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At most of America's colleges, Brad Wilford '00 would be the undisputed Big Man on Campus.
He'd date the head cheerleader, drive the reddest Corvette in the parking lot, and wear his varsity letter jacket to sleep each night--all while pulling straight As.
He is, after all, the football team's starting quarterback.
But this is Harvard. Here, barely 5 percent of the student body can identify Wilford without his jersey, and most of his classmates scoff at the notion of a "Big Man on Campus."
Who has the time to follow football anyway?
If they took the time, Harvard students would see a bunch of hard-working guys whose schedules are just as hectic as theirs: balancing practices, meetings and classes. And no one handles it better than the starting quarterback.
Instead of having a fall schedule packed with lectures, problem sets and student group meetings, Wilford spends his time reviewing game films, practicing with the team and finding time to study. Along the way, he's accomplished something many Harvard students have not--he's found a way to get it all done without much sweat.
Wilford prides himself on being more relaxed than your high school's starting quarterback ever was. He enjoys taking late breakfasts of pancakes and eggs and says one of his most important goals is to get eight to 10 hours of sleep each night.
To hear Brad Wilford tell it, being a starting quarterback at Harvard is the greatest job in the world.
As a first-year, he says, he was overwhelmed by the strain of keeping up with both classes and practice.
"I had a real tough time with how much time we spent with football," he says.
Quarterbacks have it the toughest, arriving at practices up to an hour before the rest of the team to watch game films and meet with coaches.
His grades suffered.
"I pulled a lot of all-nighters. Maybe once or twice a week I just wouldn't go to sleep at all," he says.
He was hoping to do a double concentration in applied math and economics, but it didn't take long for those plans to fall by the wayside.
"If I wasn't playing football, I'd be more inclined to have tried to stick it out," he says. "But it was real tough to find time to go to office hours and work on the stuff that I was struggling with."
So instead of attempting to juggle vector spaces, marginal demand curves and football practices, Wilford dropped his mathematical aspirations and concentrated solely on economics--and football.
But football hasn't always been willing to return the favor. Although he shaved down many of his academic goals to play, he spent his first three years as the second-string quarterback.
This fall, however, Head Coach Tim Murphy turned to Wilford to assume the starting role. It was Brad's team--and he was "the man." The pressure on him increased tremendously.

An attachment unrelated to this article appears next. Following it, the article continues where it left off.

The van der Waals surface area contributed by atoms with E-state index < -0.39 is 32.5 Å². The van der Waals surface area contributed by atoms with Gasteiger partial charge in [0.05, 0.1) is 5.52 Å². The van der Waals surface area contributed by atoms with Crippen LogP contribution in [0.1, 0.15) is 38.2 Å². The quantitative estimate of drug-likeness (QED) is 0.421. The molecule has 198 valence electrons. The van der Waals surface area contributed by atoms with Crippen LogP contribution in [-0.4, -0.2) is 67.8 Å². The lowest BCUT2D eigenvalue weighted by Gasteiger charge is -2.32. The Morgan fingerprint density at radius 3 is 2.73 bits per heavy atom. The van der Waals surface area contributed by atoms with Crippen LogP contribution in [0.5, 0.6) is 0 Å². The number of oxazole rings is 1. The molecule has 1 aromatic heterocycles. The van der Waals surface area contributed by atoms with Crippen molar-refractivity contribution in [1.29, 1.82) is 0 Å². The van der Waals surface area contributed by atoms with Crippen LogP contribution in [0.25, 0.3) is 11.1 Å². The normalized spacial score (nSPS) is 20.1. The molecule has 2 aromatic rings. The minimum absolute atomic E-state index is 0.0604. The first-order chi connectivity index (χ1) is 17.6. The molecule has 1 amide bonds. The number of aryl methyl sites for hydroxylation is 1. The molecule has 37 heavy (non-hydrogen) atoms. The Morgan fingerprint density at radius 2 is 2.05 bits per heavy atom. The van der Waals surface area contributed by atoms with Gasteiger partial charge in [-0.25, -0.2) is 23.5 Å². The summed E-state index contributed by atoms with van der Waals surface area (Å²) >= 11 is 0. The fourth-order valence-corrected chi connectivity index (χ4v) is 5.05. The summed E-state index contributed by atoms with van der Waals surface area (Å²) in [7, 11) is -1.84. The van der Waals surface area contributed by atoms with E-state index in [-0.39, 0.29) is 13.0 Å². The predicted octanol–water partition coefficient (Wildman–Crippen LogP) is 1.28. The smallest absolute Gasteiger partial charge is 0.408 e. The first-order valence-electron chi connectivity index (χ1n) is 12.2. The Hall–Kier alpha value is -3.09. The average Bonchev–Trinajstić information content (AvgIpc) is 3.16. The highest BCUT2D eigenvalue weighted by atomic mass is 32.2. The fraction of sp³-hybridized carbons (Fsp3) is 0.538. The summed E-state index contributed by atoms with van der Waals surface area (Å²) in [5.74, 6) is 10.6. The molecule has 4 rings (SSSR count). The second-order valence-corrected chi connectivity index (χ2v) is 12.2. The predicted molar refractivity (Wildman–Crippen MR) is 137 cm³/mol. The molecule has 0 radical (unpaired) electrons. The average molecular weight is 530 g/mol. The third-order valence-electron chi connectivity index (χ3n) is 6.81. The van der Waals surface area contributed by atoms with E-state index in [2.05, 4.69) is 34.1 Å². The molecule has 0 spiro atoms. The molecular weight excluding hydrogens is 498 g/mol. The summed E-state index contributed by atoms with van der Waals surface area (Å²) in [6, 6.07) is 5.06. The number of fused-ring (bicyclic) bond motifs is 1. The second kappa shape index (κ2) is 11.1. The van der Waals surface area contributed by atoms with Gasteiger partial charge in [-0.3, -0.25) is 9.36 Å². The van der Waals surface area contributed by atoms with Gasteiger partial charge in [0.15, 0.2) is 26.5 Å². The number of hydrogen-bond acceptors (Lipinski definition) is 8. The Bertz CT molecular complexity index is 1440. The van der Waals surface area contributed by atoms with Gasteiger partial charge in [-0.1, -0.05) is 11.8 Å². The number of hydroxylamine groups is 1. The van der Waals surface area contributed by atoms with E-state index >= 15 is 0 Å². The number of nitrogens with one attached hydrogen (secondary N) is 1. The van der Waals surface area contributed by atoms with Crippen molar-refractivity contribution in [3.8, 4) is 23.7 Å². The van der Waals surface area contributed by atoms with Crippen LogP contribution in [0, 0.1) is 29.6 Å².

A Day in the Life
For the past three falls, Wilford has only taken three classes during the football season and makes up the difference by taking a grueling schedule of five classes each spring.
"I just do that to lighten the load and help me focus a little bit more on football," he says.
So after grabbing a quick lunch, usually with his teammates, Wilford heads down to the Dillon Field House for practice.
Wilford begins his day of practice in a 1 p.m. meeting with Quarterbacks Coach Jay O. Mills. Mills talks about changes to the team's game plan, and points Wilford toward important game films. Wilford usually watches anywhere from two to six hours of game film each week.
Next, he heads to the trainer's room, where his ankles are taped up for the afternoon's practice. He watches film until 2:30 p.m., when he joins the team's other quarterbacks for their daily meeting.
At 4 p.m., three hours after Wilford's arrival at the field house, he joins the rest of the team for practice.
The workout, which lasts until 6, is "not very demanding at all, physically"--or at least according to Wilford--since quarterbacks do not take hits.
There may be another meeting or two, then Wilford hits the showers and makes a mad dash to catch the last lemon-grilled chicken breast at dinner by 7:15. If the entire team is held up, Harvard Dining Services keeps Annenberg Hall open until about 8 p.m.
With a weary body and a full stomach, Wilford gets his first chance to crack the books at around 8:30 p.m.
" I have a little list of things I need to do [each night]," he says. "If I have an assignment due tomorrow, I'll get that done. I hang out with my friends, do some e-mail, call my parents."
He relaxes with his Nintendo 64 and by watching WWF's "Monday Night Raw" with his roommates, who include tailback Chris Menick '00 and linebacker Jeff Svicarovich '00. Wilford is quick to point out that his schedule is not extraordinarily stressful by any means.
"It's definitely not any tougher of a schedule than anyone else in this school," he says. "I think it's pretty easy, actually."
Working for the Weekend
Even the evening after the game is not entirely carefree for Wilford, because he knows he'll have to get out of bed in time for a Sunday full of team meetings and more practice.
Monday is the team's only day off, and Wilford spends it as any true Harvard quarterback would--catching up on homework and getting a head start on those game films. On Monday nights he puts in more than three hours of work at the desk of the Gordon Track and Tennis Center.
And when he gets up on Tuesday morning, it's time to start focusing on next Saturday's opponent.
A quarterback's work, it seems, is never done.
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